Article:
Last week CES 2015 unveiled a lot of new gadgets and devices. Virtually everything in the daily life of family and business can be connected to the web. This includes our children’s beds, wrist watches and glasses. More than ever we are challenged to discern the where, when, how and why we would decide gather and share personal data ranging from videos to photos and thoughts. Internet connectivity is a ubiquitous, integral part of daily life.
And when it comes to purchasing a mobile device for your child, there are a lot of choices and considerations ranging from smart phones to tablets and mobile PCs, like Microsoft Surface. How can a parent make a good choice? Is it based upon what the child wants or what is popular among their peers?
Criteria for family devices: Function and durability
Establish purchase criteria based upon function and durability. It helps to first think about categories of devices in the home, which are not wearable. They include:
- Traditional PC (laptop/notebook/desktop)
- Tablets (mobile computing and web access)
- Smart phones (telecommunications/internet access)
- Gaming consoles (xBox, PlayStation and Nintendo)
So the first consideration is the function of the device. Will it be used for games, apps and entertainment? Or will it be used for family business such as storing photos, medical and other important documents, personal email communications, and banking.
The owner of Professional Computer Services in Granite Bay, California, Phil Taylor, recommends that parents keep the devices to be used as toys and learning games, separate from the ones you use to do family business (such as banking, email communications and medical and other official documents.) “When you store the personal data, images and documents that belong to you in the ‘cloud’, you lose control,” he said. “What are you going to do if the ‘cloud’ goes, ‘poof’?” Taylor believes that for family business involving personal and financial documents and images, parents should have a fully functional computer operating system (such as a Surface tablet) that allows for local control over the storage of data.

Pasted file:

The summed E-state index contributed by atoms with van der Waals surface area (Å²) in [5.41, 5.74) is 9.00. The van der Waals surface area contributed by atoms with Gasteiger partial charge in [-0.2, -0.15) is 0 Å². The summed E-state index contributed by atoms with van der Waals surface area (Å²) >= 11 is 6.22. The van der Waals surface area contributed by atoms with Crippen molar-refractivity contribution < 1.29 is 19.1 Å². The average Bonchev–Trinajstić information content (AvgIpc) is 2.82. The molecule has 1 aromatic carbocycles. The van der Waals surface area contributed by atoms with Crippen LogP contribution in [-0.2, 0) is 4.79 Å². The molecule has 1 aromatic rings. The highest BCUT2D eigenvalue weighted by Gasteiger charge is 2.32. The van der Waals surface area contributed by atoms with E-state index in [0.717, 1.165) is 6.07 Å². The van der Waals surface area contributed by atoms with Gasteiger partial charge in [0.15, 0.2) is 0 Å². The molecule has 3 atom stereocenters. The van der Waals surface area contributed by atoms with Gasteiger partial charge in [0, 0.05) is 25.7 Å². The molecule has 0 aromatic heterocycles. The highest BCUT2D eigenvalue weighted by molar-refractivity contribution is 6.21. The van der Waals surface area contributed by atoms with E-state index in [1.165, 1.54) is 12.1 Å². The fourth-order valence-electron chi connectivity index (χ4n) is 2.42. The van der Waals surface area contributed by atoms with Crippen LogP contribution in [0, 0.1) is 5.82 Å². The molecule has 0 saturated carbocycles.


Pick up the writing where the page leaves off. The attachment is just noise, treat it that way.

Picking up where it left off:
Devices for child entertainment and apps (activities are web-centric and data storage is primarily in the cloud):
- iPad (3rd generation is very durable)
- Samsung Galaxy
Devices for family business (where activities are predicated on local storage for personal data – more like a traditional computer):
To learn more about discerning the technology specifications and choices of devices, go to:
Devices not ideal for children’s use based upon results of durability tests:
- Surface –failed water, drop and temperature tests
Google Nexus 7 failed water and drop tests (Google Nexus 10 did survive water, temperature and drop tests)
Joanna Jullien is an author, educator and speaker on strengthening the parent-child relationship in a cyber powered world. She is a mother of two grown sons, the author of The Authority In Me: The Power of Family Life in the Network Culture, produces The Sacramento Cyber Safety Examiner column on Examiner.com, and is the CyberParenting advisor on The Fish 103.9FM. Her new book, A Google World in the Garden of Eden: Five Family-Safe Strategies for Texting and Social Media is now available for PC and all eReader formats including Kindle, Nook, iPad.
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Jodie Stevens, hostess of The Fish Family Morning Show on 103.9FM The Fish offers insights and lessons learned about faith and recovery from addiction. Check out her blog, Genuine Life with Jodie Stevens, weekday mornings on the Family Morning Show.